The state of Kansas has just broken ground on developing their statewide digital health records exchange. Dr. Robert Moser, Secretary of the Kansas Department of Health and Environment (KDHE) and a member of the Kansas Health Information Exchange (KHIE) expects the exchange to go live July 1, 2012. About a third of Kansas patients will receive care from a provider who is or will be connected to the exchange in the near future.
Since April, many healthcare providers and hospitals are participating in two HIE services the KHIN and the Missouri-based Lewis and Clark Information Exchange (LACIE) to operate in the state. The board members have been working for several years to put policies in place to oversee the privately owned networks.
At first, patient information on the network will be limited to demographics, medications, allergies, lab results, and medical histories to include diagnoses procedures, surgeries, and immunizations. However, officials at the Kansas HIE, predict that the system will grow to include more kinds of information such as doctor’s notes or dictation recordings. Substance abuse data will not be available on the network unless explicitly authorized by a patient.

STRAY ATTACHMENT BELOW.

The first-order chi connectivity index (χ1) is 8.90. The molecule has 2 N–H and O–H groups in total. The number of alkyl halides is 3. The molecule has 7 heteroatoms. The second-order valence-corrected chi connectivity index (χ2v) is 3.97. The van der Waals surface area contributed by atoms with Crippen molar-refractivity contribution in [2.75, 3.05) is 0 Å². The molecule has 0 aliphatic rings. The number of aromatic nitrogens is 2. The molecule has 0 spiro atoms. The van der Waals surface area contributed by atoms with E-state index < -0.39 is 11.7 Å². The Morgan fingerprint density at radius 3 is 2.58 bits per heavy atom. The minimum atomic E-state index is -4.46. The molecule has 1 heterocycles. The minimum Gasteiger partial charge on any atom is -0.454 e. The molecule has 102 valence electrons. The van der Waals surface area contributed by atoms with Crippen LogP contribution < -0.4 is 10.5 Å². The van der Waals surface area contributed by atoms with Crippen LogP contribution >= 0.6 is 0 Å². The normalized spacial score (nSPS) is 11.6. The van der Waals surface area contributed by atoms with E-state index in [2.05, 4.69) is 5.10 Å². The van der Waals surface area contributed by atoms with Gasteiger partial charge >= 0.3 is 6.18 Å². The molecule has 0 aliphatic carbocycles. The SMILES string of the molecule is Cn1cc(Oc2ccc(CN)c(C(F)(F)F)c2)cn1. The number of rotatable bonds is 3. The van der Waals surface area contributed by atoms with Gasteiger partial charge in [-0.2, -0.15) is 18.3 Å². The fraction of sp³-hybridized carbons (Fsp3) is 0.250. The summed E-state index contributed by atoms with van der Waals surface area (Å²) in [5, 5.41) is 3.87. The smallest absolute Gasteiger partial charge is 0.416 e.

The network will work hard to protect patient privacy. In the new Kansas system, access to medical records on the network will be restricted to providers who have a patient’s permission and are providing care to the patient. Insurance companies and the federal Medicare and Medicaid programs will have access to records of patients they cover but only the information directly related to determining coverage and billing.
It will be the job of the KHIE a quasi-public regulatory body with 15 members on the board including representatives of patients, doctors, hospitals, and insurance companies to enforce the standards of the statewide network.
Experts in the state say that the complete conversion from paper to electronic records will take years to be fully realized. For example, at the Veterans Administration regional health information exchange that began around 2002 has only recently connected all of the VA’s 153 medical facilities nationwide, according to Jim Gleisberg with the VA’s Eastern Kansas Health Care System.
Most states have at least some regional exchange of medical information, but only about six states have attempted a full statewide exchange like Kansas, according to KDHE’s Aaron Dunkel, the state’s liaison with the federal health information exchange agency.